Thursday, September 25, 2008

Solar wind theory may get its day in court

Advocates of the idea that solar influences on climate outweigh human influences may finally get their chance to test their theory.

New measurements from the NASA/ESA spacecraft Ulysses show that the sun's current period of low activity goes beyond an extended dearth of sunspots. As AFP reports in a September 24 article:
The intensity of the sun's million-mile-per-hour solar wind has dropped to its lowest levels since accurate records began half a century ago, scientists say.

Measurements of the cosmic blasts of radiation, ejected from the sun's upper atmosphere, were made with the Ulysses spacecraft, a joint mission between NASA and the European Space Agency (ESA).

The solar wind "inflates a protective bubble, or heliosphere, around the solar system," which protects the inner planets against the radiation from other stars, said Dave McComas, Ulysses' solar wind principal investigator and senior executive director at the Southwest Research Institute in San Antonio, Texas.

"With the solar wind at an all-time low, there is an excellent chance the heliosphere will diminish in size and strength," said Ed Smith, NASA's Ulysses project scientist at the Jet Propulsion Laboratory in Pasadena, California.

"If that occurs, more galactic cosmic rays will make it into the inner part of our solar system," added Smith.

As we have noted before, some scientists (such as Svensmark) draw a link between variations in solar wind and variations in cloud formation on our planet. Svensmark argues that increased cosmic radiation acts as a catalyst for cloud formation in earth's atmosphere -- in turn leading to a general cooling of the world's climate if the pattern persists.

If the current lapse in the solar wind continues, Svensmark may soon get all of the data he needs to support or refute his theory.

Tuesday, September 23, 2008

Are polar bears going cannibal?

CNN, in the midst of a boilerplate September 23 article about the allegedly impending disappearance of Arctic ice, brings us an alarming development in the saga of the officially-threatened-but-not-actually-declining-yet polar bear:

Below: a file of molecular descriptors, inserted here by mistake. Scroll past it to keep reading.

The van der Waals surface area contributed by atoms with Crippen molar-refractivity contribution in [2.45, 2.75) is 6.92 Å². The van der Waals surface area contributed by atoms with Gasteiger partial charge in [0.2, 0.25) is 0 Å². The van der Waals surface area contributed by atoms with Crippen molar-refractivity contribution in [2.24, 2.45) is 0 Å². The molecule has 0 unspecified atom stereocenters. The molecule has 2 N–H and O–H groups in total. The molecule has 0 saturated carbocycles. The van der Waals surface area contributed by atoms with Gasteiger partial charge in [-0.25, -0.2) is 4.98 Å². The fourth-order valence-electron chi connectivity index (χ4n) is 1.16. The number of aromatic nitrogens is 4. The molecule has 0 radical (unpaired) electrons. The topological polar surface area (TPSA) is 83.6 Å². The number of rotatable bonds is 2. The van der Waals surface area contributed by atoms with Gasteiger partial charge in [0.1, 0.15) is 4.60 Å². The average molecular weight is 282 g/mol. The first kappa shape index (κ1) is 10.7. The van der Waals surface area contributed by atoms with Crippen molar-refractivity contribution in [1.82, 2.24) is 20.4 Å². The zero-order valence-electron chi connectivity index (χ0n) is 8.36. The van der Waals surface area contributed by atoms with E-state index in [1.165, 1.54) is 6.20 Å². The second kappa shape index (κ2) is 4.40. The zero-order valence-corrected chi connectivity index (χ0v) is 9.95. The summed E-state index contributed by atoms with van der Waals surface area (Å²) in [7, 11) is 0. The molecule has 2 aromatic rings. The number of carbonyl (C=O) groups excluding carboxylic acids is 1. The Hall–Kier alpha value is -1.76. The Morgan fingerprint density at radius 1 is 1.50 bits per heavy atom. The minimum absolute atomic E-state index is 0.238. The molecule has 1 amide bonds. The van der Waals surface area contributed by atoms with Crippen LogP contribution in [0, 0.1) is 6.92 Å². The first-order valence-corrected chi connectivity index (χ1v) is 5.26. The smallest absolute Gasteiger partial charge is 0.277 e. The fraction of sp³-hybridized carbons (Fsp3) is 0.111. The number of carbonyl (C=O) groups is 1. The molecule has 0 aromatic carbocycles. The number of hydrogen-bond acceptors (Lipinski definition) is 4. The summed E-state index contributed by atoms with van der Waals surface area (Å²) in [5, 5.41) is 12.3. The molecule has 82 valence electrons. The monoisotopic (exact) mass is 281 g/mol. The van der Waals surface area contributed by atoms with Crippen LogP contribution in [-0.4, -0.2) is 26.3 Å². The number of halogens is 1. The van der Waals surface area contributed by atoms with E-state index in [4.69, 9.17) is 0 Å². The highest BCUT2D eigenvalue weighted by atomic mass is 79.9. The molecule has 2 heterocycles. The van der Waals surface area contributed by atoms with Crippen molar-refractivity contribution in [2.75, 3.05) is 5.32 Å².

"The Arctic sea ice melt is a disaster for the polar bears," according to Kassie Siegel, staff attorney for the Center for Biological Diversity. "They are dependent on the Arctic sea ice for all of their essential behaviors, and as the ice melts and global warming transforms the Arctic, polar bears are starving, drowning, even resorting to cannibalism because they don't have access to their usual food sources."

Scientists have noticed increasing reports of starving Arctic polar bears attacking and feeding on one another in recent years.
Cannibalism! Yikes! Given the extent of the summer melt in the past two seasons, researchers must have a lot of anecdotal evidence of this. Let's read on to learn the gory details:
In one documented 2004 incident in northern Alaska, a male bear broke into a female's den and killed her.
2004? Four years ago? Did the male bear eat the female after killing her? What was the frequency of such behavior in the polar bear population before any significant melting occurred?

Does article author Marsha Walton realize that this one sentence (which, by the way, is the only example given) undermines her alarmist conclusion? Apparently not. Even though the main purpose of the article is to report on the just-ended ice-melt season, her article is entitled:
Polar bears resort to cannibalism as Arctic ice shrinks
Present tense: "resort". If there's evidence of it happening this season, Walton doesn't see fit to present it.

Perhaps because the true story gives no cause for alarm?

Perhaps because researchers have long known about cannibalism among the polar bears.

[P.S. Hello to everyone visiting here from the CNN article page!]

Monday, September 1, 2008

Sunspot milestone

August has the notable distinction of having passed without a single post by me to this blog (where did the time go?). Even more notable, however, is the fact that Mr. Sun was quiet the entire month as well, as Michael Asher reports:
The sun has reached a milestone not seen for nearly 100 years: an entire month has passed without a single visible sunspot being noted.

The event is significant as many climatologists now believe solar magnetic activity – which determines the number of sunspots -- is an influencing factor for climate on earth.

According to data from the NOAA's National Geophysical Data Center, the last time such an event occurred was June of 1913. Sunspot data has been collected since 1749.
The alarmists will almost certainly yawn at the news, if they notice it at all. Sunspots, many argue, have no effect on the radiation output of the Sun.

This is correct, but misleading. The solar magnetic activity represented by sunspots affects our climate indirectly by influencing cloud formation on our planet, which in turn does affect our climate.